Mashak Vadan

Mashak Vadan by Khema Ram Ji at Lokrang Rajasthan, Jaipur.

The Mashak (also known as mushak baja, masakbeen, mishek, meshek, moshug, moshaq, moshuq, mashak bin, bin baji) is a type of bagpipe found in Northern India, Uttarakhand, Sudurpaschim Province (especially Baitadi and Darchula district) of Nepal, and parts of Pakistan and Afghanistan. It is a traditional folk instrument that is often played at weddings, folk dances and other festive occasions.

History and Cultural Significance
The Mashak is thought to have originated in Central Asia and was brought to India by the Mughal invaders in the 16th century. It quickly became popular in the northern regions of the country, particularly in Rajasthan and Uttarakhand. The Mashak is also played in Nepal, where it is known as the mashak baja or masakbeen.

The Mashak consists of a goatskin bag, two or three reeds, and a blowpipe. The goatskin bag is the main reservoir of air, and it is inflated by blowing into the blowpipe. The reeds are attached to the bag and are used to produce the sound.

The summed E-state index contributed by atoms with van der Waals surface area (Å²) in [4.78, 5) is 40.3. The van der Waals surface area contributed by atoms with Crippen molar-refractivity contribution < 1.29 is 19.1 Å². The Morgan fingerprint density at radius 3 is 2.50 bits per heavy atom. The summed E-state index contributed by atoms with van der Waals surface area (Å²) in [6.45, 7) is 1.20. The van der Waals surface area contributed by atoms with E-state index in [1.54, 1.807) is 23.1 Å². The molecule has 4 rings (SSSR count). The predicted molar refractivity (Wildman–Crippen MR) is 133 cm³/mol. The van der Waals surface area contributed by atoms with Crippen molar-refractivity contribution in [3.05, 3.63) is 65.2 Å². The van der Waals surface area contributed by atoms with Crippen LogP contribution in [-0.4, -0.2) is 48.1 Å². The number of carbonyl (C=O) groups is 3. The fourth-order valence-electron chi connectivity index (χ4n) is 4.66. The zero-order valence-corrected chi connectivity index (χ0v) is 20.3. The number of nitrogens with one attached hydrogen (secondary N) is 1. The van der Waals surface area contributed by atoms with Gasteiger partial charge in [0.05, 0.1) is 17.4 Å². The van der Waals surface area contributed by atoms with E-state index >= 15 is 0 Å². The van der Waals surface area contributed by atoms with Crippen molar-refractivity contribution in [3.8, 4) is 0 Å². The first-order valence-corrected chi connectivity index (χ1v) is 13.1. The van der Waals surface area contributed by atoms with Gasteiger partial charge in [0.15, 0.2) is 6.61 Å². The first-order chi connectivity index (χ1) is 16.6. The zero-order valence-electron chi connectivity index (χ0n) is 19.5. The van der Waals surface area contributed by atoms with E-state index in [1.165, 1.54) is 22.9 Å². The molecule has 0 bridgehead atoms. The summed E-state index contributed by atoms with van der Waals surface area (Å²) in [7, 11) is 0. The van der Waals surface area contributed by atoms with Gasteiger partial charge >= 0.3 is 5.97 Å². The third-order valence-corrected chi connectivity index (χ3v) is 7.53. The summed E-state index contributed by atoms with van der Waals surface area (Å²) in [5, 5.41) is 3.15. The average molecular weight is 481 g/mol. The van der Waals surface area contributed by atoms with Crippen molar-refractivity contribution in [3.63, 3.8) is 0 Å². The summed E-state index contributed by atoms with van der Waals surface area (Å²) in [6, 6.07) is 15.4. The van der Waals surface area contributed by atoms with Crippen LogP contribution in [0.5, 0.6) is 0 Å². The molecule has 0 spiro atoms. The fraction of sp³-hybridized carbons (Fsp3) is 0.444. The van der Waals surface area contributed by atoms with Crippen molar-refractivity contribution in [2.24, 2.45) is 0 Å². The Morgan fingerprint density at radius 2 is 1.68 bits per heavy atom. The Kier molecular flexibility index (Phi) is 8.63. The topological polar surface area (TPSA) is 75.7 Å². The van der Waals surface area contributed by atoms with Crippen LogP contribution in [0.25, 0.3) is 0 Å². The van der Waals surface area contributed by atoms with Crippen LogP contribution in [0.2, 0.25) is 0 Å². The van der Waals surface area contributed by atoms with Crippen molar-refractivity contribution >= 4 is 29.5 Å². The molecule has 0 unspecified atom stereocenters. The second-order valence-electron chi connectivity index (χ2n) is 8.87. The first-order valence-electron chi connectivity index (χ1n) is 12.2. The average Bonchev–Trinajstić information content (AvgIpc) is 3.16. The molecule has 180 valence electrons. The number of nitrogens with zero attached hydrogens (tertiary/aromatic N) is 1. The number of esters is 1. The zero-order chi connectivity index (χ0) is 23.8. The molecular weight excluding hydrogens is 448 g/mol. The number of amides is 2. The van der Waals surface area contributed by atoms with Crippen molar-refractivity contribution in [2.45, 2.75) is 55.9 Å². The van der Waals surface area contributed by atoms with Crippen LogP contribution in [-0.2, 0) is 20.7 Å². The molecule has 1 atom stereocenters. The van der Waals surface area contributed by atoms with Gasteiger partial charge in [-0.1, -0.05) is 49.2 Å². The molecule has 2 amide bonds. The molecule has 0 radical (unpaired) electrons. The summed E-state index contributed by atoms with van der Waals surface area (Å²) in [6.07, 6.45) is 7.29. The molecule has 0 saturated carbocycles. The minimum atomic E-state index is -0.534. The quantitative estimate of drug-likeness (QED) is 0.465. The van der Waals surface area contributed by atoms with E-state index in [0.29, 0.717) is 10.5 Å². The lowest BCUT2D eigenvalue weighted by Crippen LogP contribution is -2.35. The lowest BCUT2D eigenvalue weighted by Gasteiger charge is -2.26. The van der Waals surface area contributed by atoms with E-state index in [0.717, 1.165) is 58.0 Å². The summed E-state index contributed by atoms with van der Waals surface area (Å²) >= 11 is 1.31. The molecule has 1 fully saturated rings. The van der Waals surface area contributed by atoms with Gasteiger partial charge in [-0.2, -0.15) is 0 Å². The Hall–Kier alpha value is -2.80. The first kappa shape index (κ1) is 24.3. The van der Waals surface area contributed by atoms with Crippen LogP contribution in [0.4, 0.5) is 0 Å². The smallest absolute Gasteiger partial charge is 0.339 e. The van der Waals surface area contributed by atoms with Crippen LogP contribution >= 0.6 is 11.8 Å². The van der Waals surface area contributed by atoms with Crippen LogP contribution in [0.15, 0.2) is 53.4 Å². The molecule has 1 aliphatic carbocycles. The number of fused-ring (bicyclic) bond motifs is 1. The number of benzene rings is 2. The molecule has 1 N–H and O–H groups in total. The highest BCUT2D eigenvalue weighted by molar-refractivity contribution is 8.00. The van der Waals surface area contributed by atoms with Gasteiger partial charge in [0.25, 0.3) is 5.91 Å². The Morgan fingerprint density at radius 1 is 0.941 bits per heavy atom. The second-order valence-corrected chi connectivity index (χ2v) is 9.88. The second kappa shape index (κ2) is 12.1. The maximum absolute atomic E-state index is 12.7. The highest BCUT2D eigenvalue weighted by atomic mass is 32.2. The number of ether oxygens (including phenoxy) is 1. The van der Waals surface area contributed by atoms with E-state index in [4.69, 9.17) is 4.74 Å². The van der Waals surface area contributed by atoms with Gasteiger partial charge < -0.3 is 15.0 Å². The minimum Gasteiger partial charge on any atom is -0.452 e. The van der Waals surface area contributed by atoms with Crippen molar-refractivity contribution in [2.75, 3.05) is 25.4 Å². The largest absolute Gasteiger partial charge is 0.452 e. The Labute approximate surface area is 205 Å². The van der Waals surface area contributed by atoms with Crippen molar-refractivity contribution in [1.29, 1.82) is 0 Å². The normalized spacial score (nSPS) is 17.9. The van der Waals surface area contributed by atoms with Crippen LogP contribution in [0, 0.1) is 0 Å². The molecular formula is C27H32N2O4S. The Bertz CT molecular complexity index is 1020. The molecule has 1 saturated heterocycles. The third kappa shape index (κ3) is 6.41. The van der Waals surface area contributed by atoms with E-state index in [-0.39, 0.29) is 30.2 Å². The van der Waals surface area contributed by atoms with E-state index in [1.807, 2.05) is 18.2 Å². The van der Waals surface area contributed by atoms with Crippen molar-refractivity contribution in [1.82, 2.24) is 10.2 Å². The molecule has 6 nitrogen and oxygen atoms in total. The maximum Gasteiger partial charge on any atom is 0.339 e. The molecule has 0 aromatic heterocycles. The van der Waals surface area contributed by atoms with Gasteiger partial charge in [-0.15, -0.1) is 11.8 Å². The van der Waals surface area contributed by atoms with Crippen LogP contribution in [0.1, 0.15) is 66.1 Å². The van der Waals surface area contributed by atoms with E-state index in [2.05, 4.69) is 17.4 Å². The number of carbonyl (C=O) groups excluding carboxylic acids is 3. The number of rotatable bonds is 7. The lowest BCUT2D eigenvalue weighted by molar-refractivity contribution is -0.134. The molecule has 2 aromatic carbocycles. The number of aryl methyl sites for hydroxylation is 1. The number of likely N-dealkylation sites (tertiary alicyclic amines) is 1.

The Mashak has two or three playing reeds. The melody reed is used to play the melody, while the drone reed(s) produce a continuous, low-pitched sound. The drone reed(s) provide a foundation for the melody and help to create a full, rich sound.

These Shots are from '26th Lokrang-2023 Festival' presented by Jawahar Kala Kendra, Jaipur.

From October 29 to November 8, 2023
National Folk Dance Festival
(Daily from 7:00 pm onwards)
And
National Handicraft Fair
(Shilpagram, daily from 11:00 am to 10:00 pm)
Mashak Vadan by Khema Ram Ji at Lokrang Rajasthan, Jaipur.
Mashak Vadan by Khema Ram Ji at Lokrang Rajasthan, Jaipur.

Mashak Vadan by Khema Ram Ji at Lokrang Rajasthan, Jaipur.
Mashak Vadan by Khema Ram Ji at Lokrang Rajasthan, Jaipur.


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